One of the biggest threats Duda sees on the horizon for NAED members is the increase in imported products. Although counterfeit imported products are a glaring industry-wide concern, he is also worried about situations where offshore companies manufacture quality products and flood the market with them at prices much lower than those produced by traditional manufacturers. “That could be a real problem for the manufacturers if distributors in our business start buying these products and flooding the market with them,” he said. “Where does it end?”
He says NAED members face plenty of challenges from within the industry, too. It's a top priority to work with other industry associations to reduce redundancy and increase efficiency within the electrical channel. Along this line, NAED has been working with the National Electrical Manufacturers Representatives Association (NEMRA), Tarrytown, N.Y., on getting point-of-sale and point-of-transfer information to manufacturers so they can fairly compensate their manufacturers' reps. Other initiatives have included supplier and distributor scorecards that both can use in booth sessions to score each other at NAED conferences. These report cards were developed by a task force made up of NAED distributors, electrical manufacturers and the Affiliated Distributors buying/marketing group.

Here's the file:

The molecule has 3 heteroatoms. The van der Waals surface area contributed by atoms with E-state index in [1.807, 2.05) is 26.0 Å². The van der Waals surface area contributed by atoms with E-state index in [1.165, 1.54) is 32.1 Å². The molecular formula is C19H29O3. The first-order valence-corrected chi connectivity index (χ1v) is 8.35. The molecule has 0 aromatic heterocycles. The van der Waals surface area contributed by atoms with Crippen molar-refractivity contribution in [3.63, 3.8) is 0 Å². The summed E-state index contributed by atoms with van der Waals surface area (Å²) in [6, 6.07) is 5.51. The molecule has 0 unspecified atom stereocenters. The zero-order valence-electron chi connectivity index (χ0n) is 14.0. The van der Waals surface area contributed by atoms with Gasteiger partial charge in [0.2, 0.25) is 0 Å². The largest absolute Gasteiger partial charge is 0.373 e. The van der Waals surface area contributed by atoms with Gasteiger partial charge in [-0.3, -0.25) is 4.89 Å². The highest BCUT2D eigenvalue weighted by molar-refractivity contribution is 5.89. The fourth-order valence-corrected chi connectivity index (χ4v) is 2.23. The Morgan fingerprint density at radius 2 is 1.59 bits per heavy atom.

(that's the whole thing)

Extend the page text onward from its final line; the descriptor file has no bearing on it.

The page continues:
The NAED has also worked with the National Electrical Manufacturers Association (NEMA), Rosslyn, Va., on the Industry Data Warehouse (IDW).
Duda says he recognized the importance of getting involved with industry trade associations early in his career. One of Duda's first volunteer positions was serving on NAED's regional council. He has also been president of the Missouri River Club; chairman of the NAED Education Foundation; and vice president of NAED's Central Region.
Duda is the third NAED chairman from Butler Supply, but he jokes that volunteering for NAED's top post is not a prerequisite for working at Butler Supply. Ed Butler, Butler Supply's founder, was NAED chairman in the mid-'60s, and his son, Dick Butler, chairman emeritus, was chairman in the mid-'90s. Duda became chairman earlier this year.